Children/Families w/ Autism to Get More Insurance Coverage AccessSmith, co-chair of the Autism Caucus, praises decision to include therapy in federal employee healthcare plans
Beginning next year, federal employees who have children with Autism Spectrum Disorder (ASD), will have access to a key, intervention therapy proven to bring about positive behavior change and assist in a child’s long term development, said U.S. Rep. Chris Smith (NJ-04), the co-chairman of the Congressional Autism Caucus.
Smith said late last week the Office of Personnel Management (OPM), which manages the Federal Employees Health Benefits Program (FEHBP), sent a letter directing insurance companies to cover applied behavior analysis (ABA) starting in 2017.
“This decision is a milestone that will help ensure families across the country using ABA therapy will no longer have to pay the full out-of-pocket costs, and that public servants in every state will have access to an insurance plan that meets the needs of individuals on the spectrum,” said Smith, the author of three laws to increase federal research efforts and assist families impacted by ASD.
“Currently, federal employees in only 27 states have the option of an FEHB plan that covers ABA treatment, and even in those states, coverage is not consistent,” Smith continued. “Despite New Jersey having the highest prevalence rate of ASD found in CDC studies, families across our state participating in an FEHB plan do not have a single plan that covers ABA therapy.” There are more than 24,000 civilian federal employees in New Jersey, Smith said.
ABA is an evidence based behavior intervention that is widely accepted among health care professionals as an effective treatment that improves a variety of skills by encouraging positive behaviors and discouraging negative behaviors.
“We know that early diagnosis and intervention services are critical to the long term development of a child with autism,” said Smith. “In addition to universal and early detection screening, interventions such as ABA therapy are important tools that helps provide children with ASD an opportunity to live to their full potential.”
Smith noted that the improvement in federal employees’ health plans is an important step toward the larger goal of securing ABA coverage for children and families in all insurance plans for public and private employees alike.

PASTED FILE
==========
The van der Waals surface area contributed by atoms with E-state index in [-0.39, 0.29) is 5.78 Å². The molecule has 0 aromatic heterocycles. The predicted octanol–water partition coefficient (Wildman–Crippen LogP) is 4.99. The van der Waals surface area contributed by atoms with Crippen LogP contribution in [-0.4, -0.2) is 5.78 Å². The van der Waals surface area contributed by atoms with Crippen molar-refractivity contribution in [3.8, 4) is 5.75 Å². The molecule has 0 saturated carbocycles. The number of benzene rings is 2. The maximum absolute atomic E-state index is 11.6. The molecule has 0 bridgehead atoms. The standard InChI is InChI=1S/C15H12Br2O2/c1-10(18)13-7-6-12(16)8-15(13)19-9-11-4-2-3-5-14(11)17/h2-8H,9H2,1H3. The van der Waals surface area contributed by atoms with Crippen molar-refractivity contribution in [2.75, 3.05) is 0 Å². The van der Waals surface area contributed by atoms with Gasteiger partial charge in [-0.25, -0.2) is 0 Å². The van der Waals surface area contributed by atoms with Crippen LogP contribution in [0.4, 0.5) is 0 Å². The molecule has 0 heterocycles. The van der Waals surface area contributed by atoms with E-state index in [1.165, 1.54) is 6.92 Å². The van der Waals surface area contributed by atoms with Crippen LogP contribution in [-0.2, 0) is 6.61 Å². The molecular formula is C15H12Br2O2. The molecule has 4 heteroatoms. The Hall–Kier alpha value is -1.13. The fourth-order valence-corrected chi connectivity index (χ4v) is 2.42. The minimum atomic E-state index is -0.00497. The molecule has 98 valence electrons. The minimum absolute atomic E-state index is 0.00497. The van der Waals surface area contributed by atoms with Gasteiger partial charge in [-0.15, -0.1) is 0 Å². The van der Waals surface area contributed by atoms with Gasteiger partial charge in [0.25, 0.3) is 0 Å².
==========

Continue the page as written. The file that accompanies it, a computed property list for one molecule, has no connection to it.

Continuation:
“We have seen inconsistent coverage for ABA across the board, across state lines,” Smith said. “As more insurance plans provide coverage of ABA, more families are helped. Ideally, the remaining programs will be inspired to follow suit and make similar changes for their clients.”
Smith noted that OPM had begun to encourage insurance providers to extend coverage of ABA through ‘carrier letters’ in recent years, but the uptake was slow. Thus the decision this year to require each plan to provide ABA coverage is most welcome. In its letter notifying carriers of the change in policy, the federal personnel management office said in part: “OPM has now determined that appropriate coverage of ABA treatment by all plans/options is necessary for the efficient and effective operation of FEHB’s individual choice insurance model. Therefore, for the 2017 plan year, carriers may no longer exclude ABA for the treatment of Autism Spectrum Disorder (ASD). We expect all carriers to offer clinically appropriate and medically necessary treatment for children diagnosed with ASD.”
Prevalence rates of ASD have been increasing at an alarming rate and nationally, 1 in 68 children has ASD according to the Centers for Disease Control (CDC). In New Jersey, that number is 1 in 45.
Smith has been a legislative power house pushing though new laws to help children with autism and their families. His most recent law, Autism Collaboration, Accountability, Research, Education and Support Act of 2014—(Autism CARES Act/ Public Law 113-157), authorized $1.3 billion over five years for research into autism and urged federal agencies to examine and anticipate needs for autistic children who are “aging out” of current programs and need different assistance as adults.
He also wrote legislation adopted in 2000, that created the first, national, comprehensive federal response to combat autism. The Autism Statistics, Surveillance, Research and Epidemiology (ASSURE) Act—which later became Title I of P.L. 106-310 —authorized grants and contracts for the collection, analysis, and reporting of data on autism and pervasive developmental disabilities, and established regional centers of excellence in autism surveillance and epidemiology. He is also the author of The Combating Autism Reauthorization Act (P.L 112-32) which was made law in 2011.
The origins of the laws stem from nearly 20 years ago, when Bobbie and Billy Gallagher of Ocean County, N.J, parents of two small children with autism, visited Smith’s district office looking for help. The couple believed their town had a disproportionate number of students with autism and wanted action. Smith petitioned the CDC and other federal agencies to investigate. CDC determined that autism rates had increased not just in the Gallagher’s area, but across the country. Soon after, Smith introduced the ASSURE Act, HR 274, to authorize grants and contracts for the collection, analysis, and reporting of data on autism and pervasive developmental disabilities. Smith’s ASSURE Act was enacted as Title 1 of The Children Health Act of 2000 and now forms the baseline of much of the federal work in autism today.